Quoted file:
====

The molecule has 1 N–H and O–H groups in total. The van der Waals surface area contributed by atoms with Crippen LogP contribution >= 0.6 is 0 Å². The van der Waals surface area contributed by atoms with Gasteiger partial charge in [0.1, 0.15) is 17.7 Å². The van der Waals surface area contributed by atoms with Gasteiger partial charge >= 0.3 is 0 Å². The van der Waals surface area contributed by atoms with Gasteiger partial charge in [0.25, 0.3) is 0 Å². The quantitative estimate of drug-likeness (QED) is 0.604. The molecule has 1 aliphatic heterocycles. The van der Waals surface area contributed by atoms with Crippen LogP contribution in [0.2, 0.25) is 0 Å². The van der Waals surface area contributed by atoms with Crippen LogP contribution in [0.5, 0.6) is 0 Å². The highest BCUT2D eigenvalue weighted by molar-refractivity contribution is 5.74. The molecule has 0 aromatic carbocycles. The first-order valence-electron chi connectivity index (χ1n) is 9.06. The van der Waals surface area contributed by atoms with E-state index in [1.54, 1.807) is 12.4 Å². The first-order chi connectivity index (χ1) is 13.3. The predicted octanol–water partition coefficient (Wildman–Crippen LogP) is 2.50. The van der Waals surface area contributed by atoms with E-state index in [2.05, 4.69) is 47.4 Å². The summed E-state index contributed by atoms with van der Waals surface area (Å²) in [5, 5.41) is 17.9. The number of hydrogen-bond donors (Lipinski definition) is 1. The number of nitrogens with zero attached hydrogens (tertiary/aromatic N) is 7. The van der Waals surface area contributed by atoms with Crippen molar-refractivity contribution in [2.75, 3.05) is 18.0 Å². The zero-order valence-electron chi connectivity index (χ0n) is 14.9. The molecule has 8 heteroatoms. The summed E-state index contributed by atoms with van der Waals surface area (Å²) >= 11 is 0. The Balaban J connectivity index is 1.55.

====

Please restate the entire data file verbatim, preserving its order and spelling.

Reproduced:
The molecule has 1 N–H and O–H groups in total. The van der Waals surface area contributed by atoms with Crippen LogP contribution >= 0.6 is 0 Å². The van der Waals surface area contributed by atoms with Gasteiger partial charge in [0.1, 0.15) is 17.7 Å². The van der Waals surface area contributed by atoms with Gasteiger partial charge >= 0.3 is 0 Å². The van der Waals surface area contributed by atoms with Gasteiger partial charge in [0.25, 0.3) is 0 Å². The quantitative estimate of drug-likeness (QED) is 0.604. The molecule has 1 aliphatic heterocycles. The van der Waals surface area contributed by atoms with Crippen LogP contribution in [0.2, 0.25) is 0 Å². The van der Waals surface area contributed by atoms with Crippen LogP contribution in [0.5, 0.6) is 0 Å². The highest BCUT2D eigenvalue weighted by molar-refractivity contribution is 5.74. The molecule has 0 aromatic carbocycles. The first-order valence-electron chi connectivity index (χ1n) is 9.06. The van der Waals surface area contributed by atoms with E-state index in [1.54, 1.807) is 12.4 Å². The first-order chi connectivity index (χ1) is 13.3. The predicted octanol–water partition coefficient (Wildman–Crippen LogP) is 2.50. The van der Waals surface area contributed by atoms with E-state index in [2.05, 4.69) is 47.4 Å². The summed E-state index contributed by atoms with van der Waals surface area (Å²) in [5, 5.41) is 17.9. The number of hydrogen-bond donors (Lipinski definition) is 1. The number of nitrogens with zero attached hydrogens (tertiary/aromatic N) is 7. The van der Waals surface area contributed by atoms with Crippen molar-refractivity contribution in [2.75, 3.05) is 18.0 Å². The zero-order valence-electron chi connectivity index (χ0n) is 14.9. The molecule has 8 heteroatoms. The summed E-state index contributed by atoms with van der Waals surface area (Å²) >= 11 is 0. The Balaban J connectivity index is 1.55.